Hypothermia and PFDs
This is the time of year when the water temperature drops below sixty degrees. I’m sure you are aware that your conscientious survival time if you are immersed in water below sixty drops to approximately one hour. I mention ‘conscientious survival time’ because you may live up to four hours in these temperatures but only if you are wearing a PFD.
The new technologies in PFDs has advanced greatly since the old yellow jackets we all carry on our boats to make them legal. I think probably the best is the suspender PFDs because they are so comfortable to wear and have great flotation. They come in automatic and manual so depending on your boating style they are very versatile. I sail alone in my 24ft sailboat and wear the automatic, but when I’m on Coast Guard patrol I wear the manual inflatable because of the likelihood of rapid recovery from the water.
The PFD coats have also come a long way. Wearing one a few years ago was very uncomfortable unless you were standing. The new coats are far less bulky and comfortable and even come in inflatable styles. Most of our body heat is lost through the top of the head so in the winter wearing a hat for warmth is as important as wearing it for sun protection.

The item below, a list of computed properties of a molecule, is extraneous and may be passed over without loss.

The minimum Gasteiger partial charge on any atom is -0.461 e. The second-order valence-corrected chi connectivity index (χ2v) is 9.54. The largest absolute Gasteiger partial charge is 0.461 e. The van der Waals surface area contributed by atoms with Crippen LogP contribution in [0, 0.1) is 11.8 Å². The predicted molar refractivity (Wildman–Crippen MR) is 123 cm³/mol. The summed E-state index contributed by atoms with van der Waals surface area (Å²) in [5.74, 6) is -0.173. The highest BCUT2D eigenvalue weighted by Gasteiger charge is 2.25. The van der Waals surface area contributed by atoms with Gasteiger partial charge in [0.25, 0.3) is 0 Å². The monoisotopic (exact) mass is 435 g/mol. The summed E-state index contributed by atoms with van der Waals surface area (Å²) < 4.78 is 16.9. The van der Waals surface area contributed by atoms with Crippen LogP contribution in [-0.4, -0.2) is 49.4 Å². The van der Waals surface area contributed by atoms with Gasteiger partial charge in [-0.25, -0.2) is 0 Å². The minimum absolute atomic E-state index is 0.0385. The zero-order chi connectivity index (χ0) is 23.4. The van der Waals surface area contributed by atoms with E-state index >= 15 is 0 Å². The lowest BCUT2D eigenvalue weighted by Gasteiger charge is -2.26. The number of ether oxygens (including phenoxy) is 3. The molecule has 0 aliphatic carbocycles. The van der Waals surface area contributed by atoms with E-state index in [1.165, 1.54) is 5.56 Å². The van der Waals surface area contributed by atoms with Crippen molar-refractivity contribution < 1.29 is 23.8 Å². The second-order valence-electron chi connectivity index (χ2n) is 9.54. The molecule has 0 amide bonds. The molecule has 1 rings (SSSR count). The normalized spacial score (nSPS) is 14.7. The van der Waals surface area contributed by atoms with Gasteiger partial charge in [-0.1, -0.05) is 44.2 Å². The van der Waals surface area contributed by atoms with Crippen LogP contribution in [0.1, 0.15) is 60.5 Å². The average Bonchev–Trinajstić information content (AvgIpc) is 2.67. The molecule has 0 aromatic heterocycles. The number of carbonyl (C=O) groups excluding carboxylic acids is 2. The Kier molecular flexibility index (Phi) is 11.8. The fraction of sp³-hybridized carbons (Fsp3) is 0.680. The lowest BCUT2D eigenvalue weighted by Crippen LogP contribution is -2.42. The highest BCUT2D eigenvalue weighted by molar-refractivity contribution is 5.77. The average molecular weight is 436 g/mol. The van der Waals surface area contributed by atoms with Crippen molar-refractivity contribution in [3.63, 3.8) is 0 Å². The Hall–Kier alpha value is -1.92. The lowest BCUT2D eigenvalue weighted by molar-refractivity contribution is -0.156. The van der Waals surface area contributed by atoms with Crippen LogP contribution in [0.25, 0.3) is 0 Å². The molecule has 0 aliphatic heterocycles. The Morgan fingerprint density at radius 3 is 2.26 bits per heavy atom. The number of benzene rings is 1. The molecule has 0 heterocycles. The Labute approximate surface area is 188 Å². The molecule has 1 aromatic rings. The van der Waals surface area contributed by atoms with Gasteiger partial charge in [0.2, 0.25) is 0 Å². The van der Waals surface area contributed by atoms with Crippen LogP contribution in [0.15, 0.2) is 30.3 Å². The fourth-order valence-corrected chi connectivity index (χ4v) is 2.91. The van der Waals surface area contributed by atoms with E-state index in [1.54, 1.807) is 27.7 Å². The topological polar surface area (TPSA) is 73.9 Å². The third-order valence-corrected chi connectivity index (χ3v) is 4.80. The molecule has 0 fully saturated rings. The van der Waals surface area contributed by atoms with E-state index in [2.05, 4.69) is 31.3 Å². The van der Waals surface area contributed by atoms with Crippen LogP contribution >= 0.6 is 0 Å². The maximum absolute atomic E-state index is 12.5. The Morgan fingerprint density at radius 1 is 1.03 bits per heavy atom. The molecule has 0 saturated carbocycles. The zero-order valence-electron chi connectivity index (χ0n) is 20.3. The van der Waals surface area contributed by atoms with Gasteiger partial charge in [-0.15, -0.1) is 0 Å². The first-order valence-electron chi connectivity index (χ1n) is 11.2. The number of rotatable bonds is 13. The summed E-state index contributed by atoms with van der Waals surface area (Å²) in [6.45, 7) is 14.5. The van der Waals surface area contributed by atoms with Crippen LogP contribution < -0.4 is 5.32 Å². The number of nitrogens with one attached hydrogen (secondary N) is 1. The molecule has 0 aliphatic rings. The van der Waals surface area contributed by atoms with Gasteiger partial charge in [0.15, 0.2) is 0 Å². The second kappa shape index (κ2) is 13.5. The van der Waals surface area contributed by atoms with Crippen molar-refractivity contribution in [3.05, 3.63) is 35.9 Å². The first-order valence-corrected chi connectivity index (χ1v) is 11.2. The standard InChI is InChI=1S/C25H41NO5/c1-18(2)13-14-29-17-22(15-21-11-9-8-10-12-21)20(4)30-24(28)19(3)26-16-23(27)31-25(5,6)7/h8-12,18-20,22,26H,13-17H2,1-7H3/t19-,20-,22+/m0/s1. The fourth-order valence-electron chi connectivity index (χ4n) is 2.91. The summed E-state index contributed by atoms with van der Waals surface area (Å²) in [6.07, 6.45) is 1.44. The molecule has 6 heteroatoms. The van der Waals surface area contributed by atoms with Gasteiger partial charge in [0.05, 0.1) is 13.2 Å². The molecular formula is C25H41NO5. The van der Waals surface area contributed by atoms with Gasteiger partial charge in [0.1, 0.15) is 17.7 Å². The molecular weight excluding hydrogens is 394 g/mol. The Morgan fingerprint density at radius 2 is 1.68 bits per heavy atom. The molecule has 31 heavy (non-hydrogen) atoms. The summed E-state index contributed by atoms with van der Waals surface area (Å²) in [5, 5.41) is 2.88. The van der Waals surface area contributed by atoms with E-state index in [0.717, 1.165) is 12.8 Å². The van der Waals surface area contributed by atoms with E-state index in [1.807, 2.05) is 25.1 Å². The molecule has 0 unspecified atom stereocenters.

The issue is that you must wear some sort of a PFD to make it worthwhile. Accidents happen on boats and if they happen when it’s cold they can be deadly. Hypothermia, when the core temperature of your body drops below 95, is the most frequent cause of winter causalities and it is so easy to prevent.
Wear your PFD and cover your head that’s all there is to it. (Of course it’d be a good idea not to fall in the water too)